Arts and Entertainment
In a minor key: Keira Knightley in the lightweight 'Begin Again'
film
Arts and Entertainment
Celebrated children’s author Allan Ahlberg, best known for Each Peach Pear Plum
books
News
peopleIndian actress known as the 'Grand Old Lady of Bollywood' was 102
News
Wayne’s estate faces a claim for alleged copyright breaches
newsJohn Wayne's heirs duke it out with university over use of the late film star's nickname
Life and Style
It beggars belief: the homeless and hungry are weary, tortured, ghosts of people – with bodies contorted by imperceptible pain
lifeRough sleepers exist in every city. Hear the stories of those whose luck has run out
News
Mick Jagger performing at Glastonbury
people
Life and Style
fashionJ Crew introduces triple zero size to meet the Asia market demand
Sport
Santi Cazorla, Mikel Arteta and Mathieu Flamini of Arsenal launch the new Puma Arsenal kits at the Puma Store on Carnaby Street
sportMassive deal worth £150m over the next five years
Arts and Entertainment
Welsh opera singer Katherine Jenkins
musicHolyrood MPs 'staggered' at lack of Scottish artists performing
Life and Style
beautyBelgian fan lands L'Oreal campaign after being spotted at World Cup
Arts and Entertainment
Currently there is nothing to prevent all-male or all-female couples from competing against mixed sex partners at any of the country’s ballroom dancing events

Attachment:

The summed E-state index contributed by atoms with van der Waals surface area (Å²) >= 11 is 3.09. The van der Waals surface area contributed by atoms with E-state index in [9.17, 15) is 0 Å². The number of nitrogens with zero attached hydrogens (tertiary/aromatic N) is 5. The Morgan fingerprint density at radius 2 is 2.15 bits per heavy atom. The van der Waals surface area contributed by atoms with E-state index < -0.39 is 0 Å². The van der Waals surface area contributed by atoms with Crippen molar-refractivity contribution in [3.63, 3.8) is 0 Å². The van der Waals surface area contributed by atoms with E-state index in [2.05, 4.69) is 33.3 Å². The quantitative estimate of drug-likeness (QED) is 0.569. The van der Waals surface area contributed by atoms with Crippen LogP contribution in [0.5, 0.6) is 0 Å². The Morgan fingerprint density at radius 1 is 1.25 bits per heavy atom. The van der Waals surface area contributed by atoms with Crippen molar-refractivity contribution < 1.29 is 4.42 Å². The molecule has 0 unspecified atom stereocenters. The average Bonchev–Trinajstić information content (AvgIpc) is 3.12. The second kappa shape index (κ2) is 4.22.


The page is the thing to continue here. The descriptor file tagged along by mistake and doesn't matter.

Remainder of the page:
Potential ban on same-sex partners in ballroom dancing competitions amounts to 'illegal discrimination'
News
business
Independent
Travel Shop
the manor
Up to 70% off luxury travel
on city breaks Find out more
santorini
Up to 70% off luxury travel
on chic beach resorts Find out more
sardina foodie
Up to 70% off luxury travel
on country retreats Find out more
Have you tried new the Independent Digital Edition apps?
Independent Dating
and  

By clicking 'Search' you
are agreeing to our
Terms of Use.

iJobs Job Widget
iJobs General

Business Analyst Consultant (Financial Services)

£60000 - £75000 per annum: Harrington Starr: Business Analyst Consultant (Fina...

Systems Administrator - Linux / Unix / Windows / TCP/IP / SAN

£60000 per annum: Harrington Starr: A leading provider in investment managemen...

AVS, JVS Openlink Endur Developer

£600 - £700 per day: Harrington Starr: AVS, JVS Openlink Endur Developer JVS, ...

E-Commerce Developer

£45000 - £60000 per annum + competitive: Progressive Recruitment: Exciting opp...

Day In a Page

A History of the First World War in 100 Moments: Peace without magnanimity - the summit in a railway siding that ended the fighting

A History of the First World War in 100 Moments

Peace without magnanimity - the summit in a railway siding that ended the fighting
Scottish independence: How the Commonwealth Games could swing the vote

Scottish independence: How the Commonwealth Games could swing the vote

In the final part of our series, Chris Green arrives in Glasgow - a host city struggling to keep the politics out of its celebration of sport
Out in the cold: A writer spends a night on the streets and hears the stories of the homeless